I think I'd like to leave the last word in my celebration of my acceptance your paper to one of your students, Gitte, who shows great enthusiasm in what she's learnt, and what she understands she's learnt because she is visible to others in her accomplishment. It is her recognition of her achievementÂ that is wonderful; sheÂ expresses herself with suchÂ energy:
I came from one university to another, from a math-professor to an expert in pedagogy. It was indescribable! I thought I had lost my ability to learn, that I had gone both blind and deaf, until the first week at my new university had ended. The joy was enormous; once again I had found a teacher who contributed to my learning! Together with two math-teachers I have had previously; I would characterize these three as my best teachers through all my years as a pupil and student. They are my role models (..) Their ability to motivate, their engagement, using the studentsâ€™ contributions, keeping it understandable, building on what is already known and not least their dialogue with the students, are some of the qualities I will bring into my own theory of practice... (my emphasis)
I most certainly recommend that this article should be published in ourÂ second issue and I have so enjoyed the opportunity to review it again. Many thanks, Sigrid.
Moira Laidlaw, November 2, 2008.
Laidlaw, M. (1996). How can I create my own living educational theory asÂ I offer you an account of my own educational development? (Ph.D. dissertation, Bath University, Bath.) Retrieved 2 November, 2008, from http://www.actionresearch.net/moira2.shtml.
Thank you for your very encouraging response to my re-submission, Moira. I am so grateful that you challenged me after the first submission to do the job that I have now been doing. A lot of energy was released through your belief in the potential of the paper, and even if it did hurt at the time that I had not been thorough enough, I knew that both you and Pip were right. The paper needed more rigour. I am pleased that you now find that it has this required rigour. And your response reflects what I have tried to express from my lived experience, and it makes me very happy that I seem to have been able to communicate this. Your response somehow enhances my own experiences. Does that make sense?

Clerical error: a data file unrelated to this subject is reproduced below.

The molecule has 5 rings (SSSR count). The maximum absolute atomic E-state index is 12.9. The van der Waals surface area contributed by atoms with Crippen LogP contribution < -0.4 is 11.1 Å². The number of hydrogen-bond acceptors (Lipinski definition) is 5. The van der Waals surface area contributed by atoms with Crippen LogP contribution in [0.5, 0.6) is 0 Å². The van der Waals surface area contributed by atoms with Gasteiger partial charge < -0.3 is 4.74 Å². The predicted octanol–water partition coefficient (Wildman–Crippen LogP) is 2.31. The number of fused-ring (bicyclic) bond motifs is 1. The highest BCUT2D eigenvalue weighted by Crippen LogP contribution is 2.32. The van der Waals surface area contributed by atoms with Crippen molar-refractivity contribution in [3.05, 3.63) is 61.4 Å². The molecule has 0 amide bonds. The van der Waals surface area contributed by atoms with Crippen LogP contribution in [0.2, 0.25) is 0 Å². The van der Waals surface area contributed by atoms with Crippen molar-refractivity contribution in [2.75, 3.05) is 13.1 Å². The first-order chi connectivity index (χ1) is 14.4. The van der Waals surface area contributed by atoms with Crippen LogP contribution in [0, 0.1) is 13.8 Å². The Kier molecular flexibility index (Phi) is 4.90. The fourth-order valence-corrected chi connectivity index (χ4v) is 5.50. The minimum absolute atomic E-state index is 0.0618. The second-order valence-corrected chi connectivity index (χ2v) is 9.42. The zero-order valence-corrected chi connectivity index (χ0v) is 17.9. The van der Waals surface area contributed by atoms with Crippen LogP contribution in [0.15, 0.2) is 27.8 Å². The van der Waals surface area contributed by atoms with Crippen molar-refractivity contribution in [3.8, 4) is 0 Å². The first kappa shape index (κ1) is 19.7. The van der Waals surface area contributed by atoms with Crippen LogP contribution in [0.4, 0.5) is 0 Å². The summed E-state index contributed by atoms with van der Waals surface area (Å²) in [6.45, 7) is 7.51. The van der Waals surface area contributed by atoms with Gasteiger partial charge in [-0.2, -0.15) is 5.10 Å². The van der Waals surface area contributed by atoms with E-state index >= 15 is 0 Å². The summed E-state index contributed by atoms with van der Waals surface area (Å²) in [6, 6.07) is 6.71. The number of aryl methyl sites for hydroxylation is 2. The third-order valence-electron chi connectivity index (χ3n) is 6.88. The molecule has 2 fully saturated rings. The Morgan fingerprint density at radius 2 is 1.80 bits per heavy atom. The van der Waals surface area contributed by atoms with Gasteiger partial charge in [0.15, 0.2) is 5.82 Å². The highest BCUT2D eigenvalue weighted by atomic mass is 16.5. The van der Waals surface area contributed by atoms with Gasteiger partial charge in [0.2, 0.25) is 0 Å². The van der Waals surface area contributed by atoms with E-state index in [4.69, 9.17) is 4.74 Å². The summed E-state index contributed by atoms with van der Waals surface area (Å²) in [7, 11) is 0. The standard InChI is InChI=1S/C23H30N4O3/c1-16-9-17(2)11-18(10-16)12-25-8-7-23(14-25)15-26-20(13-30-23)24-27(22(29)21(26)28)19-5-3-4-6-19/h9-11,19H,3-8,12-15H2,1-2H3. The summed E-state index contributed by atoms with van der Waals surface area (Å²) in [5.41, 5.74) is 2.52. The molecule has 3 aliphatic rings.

We had a wonderful conversation with Jacks group, monday evening conversation group, where we discussed the valuable influence your previous response had on my process in writing this paper, but in a wider sense in learning to become a researcher. It was a painful, but a very rewarding process. I thank you from the bottom of my heart for doing this job with me!!
Sigrid, November 4th 2008
What impresses me most about this paper is the quality of the writing. I feel directly addressed as a reader by a communication of the values and understandings that Sigrid uses to give meaning and purpose to her life in education. I feel privileged to share the ontological values of another. In the course of the narrative I come to understand Sigrid's meanings of love and critique, not through definition, but through a clarification of the meanings as these emerge through practice. I like very much the bringing together of a number of ideas from different researchers in the enquiry. This 'bringing together' highlights Sigrid's originality as she doesn't simply apply the ideas of others. Sigrid creatively engages with the ideas of others in the generation of her own living theory.
I particularly like the way in which Sigrid communicates the importance of her educational relationships and conversations with her supervisor and her students. The insights from Buber, Levinas and Biesta are all vital in the development of a language of educational relationships and educational influence.
I feel intimations of a loving energy being expressed in Sigrid's writings that may need a visual narrative (with video) to communicate more fully the meanings of the expression of love and critique in Sigrid's educational relationships.
page 2 - the primary word I-Though should be
the primary word I-Thou.